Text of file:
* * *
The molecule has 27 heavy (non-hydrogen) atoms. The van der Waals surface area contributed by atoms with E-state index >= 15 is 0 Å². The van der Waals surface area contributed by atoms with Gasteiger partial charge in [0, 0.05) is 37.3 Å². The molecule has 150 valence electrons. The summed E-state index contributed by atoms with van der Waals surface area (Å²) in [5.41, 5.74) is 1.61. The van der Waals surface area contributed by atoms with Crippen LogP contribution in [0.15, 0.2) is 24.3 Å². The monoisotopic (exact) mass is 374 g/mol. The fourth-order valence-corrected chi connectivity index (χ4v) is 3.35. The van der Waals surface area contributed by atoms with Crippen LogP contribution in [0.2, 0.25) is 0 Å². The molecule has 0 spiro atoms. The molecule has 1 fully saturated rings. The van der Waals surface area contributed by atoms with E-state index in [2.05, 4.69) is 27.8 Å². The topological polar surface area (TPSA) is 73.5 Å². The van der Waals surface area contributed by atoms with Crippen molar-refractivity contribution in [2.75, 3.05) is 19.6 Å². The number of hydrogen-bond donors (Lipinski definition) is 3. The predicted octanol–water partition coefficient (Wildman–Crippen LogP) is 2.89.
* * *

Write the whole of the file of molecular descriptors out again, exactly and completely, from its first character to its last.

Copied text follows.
The molecule has 27 heavy (non-hydrogen) atoms. The van der Waals surface area contributed by atoms with E-state index >= 15 is 0 Å². The van der Waals surface area contributed by atoms with Gasteiger partial charge in [0, 0.05) is 37.3 Å². The molecule has 150 valence electrons. The summed E-state index contributed by atoms with van der Waals surface area (Å²) in [5.41, 5.74) is 1.61. The van der Waals surface area contributed by atoms with Crippen LogP contribution in [0.15, 0.2) is 24.3 Å². The monoisotopic (exact) mass is 374 g/mol. The fourth-order valence-corrected chi connectivity index (χ4v) is 3.35. The van der Waals surface area contributed by atoms with Crippen LogP contribution in [0.2, 0.25) is 0 Å². The molecule has 0 spiro atoms. The molecule has 1 fully saturated rings. The van der Waals surface area contributed by atoms with E-state index in [2.05, 4.69) is 27.8 Å². The topological polar surface area (TPSA) is 73.5 Å². The van der Waals surface area contributed by atoms with Crippen molar-refractivity contribution in [2.75, 3.05) is 19.6 Å². The number of hydrogen-bond donors (Lipinski definition) is 3. The predicted octanol–water partition coefficient (Wildman–Crippen LogP) is 2.89.